I can sympathise with the position that the care agency finds itself in: it cannot condone illegal activities, and it cannot expect its employees to put themselves at risk by enabling clients to break the law, writes Simon Heng. Also, in an ideal world, members of society have a responsibility to report any sort of crime. The simple solution to this dilemma is to let Rosa know that the police will be informed, probably by the care agency manager, and to let her know that she cannot involve her carers in cultivating cannabis. Rosa and her family then have the opportunity to act on this information.
The other concern for Rosa is the possibility of the mixture of cannabis and prescribed medication endangering her health. She could talk to her GP in confidence (although many doctors might suggest that any illegal drug use is dangerous), or if she has access to the internet, she could go to one of the websites that deal with the medicinal uses of cannabis (for example, www.UK420.com) and post a query on the appropriate forum, although one cannot guarantee the accuracy of any response.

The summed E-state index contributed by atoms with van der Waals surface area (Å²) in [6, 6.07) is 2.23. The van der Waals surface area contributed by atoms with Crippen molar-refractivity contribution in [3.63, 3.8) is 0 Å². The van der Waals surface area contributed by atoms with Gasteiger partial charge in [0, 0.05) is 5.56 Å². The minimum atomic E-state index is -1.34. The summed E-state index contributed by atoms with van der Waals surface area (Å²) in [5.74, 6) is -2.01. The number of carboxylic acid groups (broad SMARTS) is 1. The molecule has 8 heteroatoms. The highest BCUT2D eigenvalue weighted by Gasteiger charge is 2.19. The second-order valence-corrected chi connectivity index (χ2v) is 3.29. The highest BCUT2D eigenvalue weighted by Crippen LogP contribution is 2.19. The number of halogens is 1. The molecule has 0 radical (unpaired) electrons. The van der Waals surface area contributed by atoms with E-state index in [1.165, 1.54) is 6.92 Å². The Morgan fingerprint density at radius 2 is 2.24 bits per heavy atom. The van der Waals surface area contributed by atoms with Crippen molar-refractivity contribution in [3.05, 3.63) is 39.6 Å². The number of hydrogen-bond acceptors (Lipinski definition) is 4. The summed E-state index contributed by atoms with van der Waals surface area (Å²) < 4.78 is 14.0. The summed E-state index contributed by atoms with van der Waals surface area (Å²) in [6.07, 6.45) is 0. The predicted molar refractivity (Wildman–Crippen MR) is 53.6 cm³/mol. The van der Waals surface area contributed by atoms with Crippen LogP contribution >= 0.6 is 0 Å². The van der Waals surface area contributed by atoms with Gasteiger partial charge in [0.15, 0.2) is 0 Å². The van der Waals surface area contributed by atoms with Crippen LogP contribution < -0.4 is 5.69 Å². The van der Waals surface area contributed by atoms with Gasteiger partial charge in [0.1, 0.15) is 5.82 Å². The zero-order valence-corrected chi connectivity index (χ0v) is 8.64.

Many people I know who have MS or spinal injuries use cannabis to reduce spasticity and to ease pain, all of them claiming that this is more effective than any prescribed medicine, and with fewer side-effects. Growing plants at home not only guarantees the purity of the product (many drugs sold illegally are contaminated with other, possibly dangerous substances), but also means that people can avoid contact with drug dealers: the lesser of two evils perhaps.